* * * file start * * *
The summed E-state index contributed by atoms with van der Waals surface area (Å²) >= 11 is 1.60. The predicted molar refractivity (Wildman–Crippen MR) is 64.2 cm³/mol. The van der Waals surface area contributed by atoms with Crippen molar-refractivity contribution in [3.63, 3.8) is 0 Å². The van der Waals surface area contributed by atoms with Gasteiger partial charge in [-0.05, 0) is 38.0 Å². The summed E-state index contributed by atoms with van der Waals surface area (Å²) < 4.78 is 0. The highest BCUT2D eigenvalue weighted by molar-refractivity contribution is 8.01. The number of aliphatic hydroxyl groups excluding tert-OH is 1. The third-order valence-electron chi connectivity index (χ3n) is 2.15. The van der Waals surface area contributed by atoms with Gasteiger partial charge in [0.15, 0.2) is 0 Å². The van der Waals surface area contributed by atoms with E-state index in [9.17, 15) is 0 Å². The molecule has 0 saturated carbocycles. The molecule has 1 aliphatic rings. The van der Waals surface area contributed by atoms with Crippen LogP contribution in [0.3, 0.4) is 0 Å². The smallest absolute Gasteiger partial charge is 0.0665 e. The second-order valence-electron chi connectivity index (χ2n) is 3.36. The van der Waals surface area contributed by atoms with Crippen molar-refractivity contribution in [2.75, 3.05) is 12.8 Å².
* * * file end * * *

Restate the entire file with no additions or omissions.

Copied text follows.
The summed E-state index contributed by atoms with van der Waals surface area (Å²) >= 11 is 1.60. The predicted molar refractivity (Wildman–Crippen MR) is 64.2 cm³/mol. The van der Waals surface area contributed by atoms with Crippen molar-refractivity contribution in [3.63, 3.8) is 0 Å². The van der Waals surface area contributed by atoms with Gasteiger partial charge in [-0.05, 0) is 38.0 Å². The summed E-state index contributed by atoms with van der Waals surface area (Å²) < 4.78 is 0. The highest BCUT2D eigenvalue weighted by molar-refractivity contribution is 8.01. The number of aliphatic hydroxyl groups excluding tert-OH is 1. The third-order valence-electron chi connectivity index (χ3n) is 2.15. The van der Waals surface area contributed by atoms with Gasteiger partial charge in [0.15, 0.2) is 0 Å². The van der Waals surface area contributed by atoms with E-state index in [9.17, 15) is 0 Å². The molecule has 0 saturated carbocycles. The molecule has 1 aliphatic rings. The van der Waals surface area contributed by atoms with Crippen LogP contribution in [0.3, 0.4) is 0 Å². The smallest absolute Gasteiger partial charge is 0.0665 e. The second-order valence-electron chi connectivity index (χ2n) is 3.36. The van der Waals surface area contributed by atoms with Crippen molar-refractivity contribution in [2.75, 3.05) is 12.8 Å².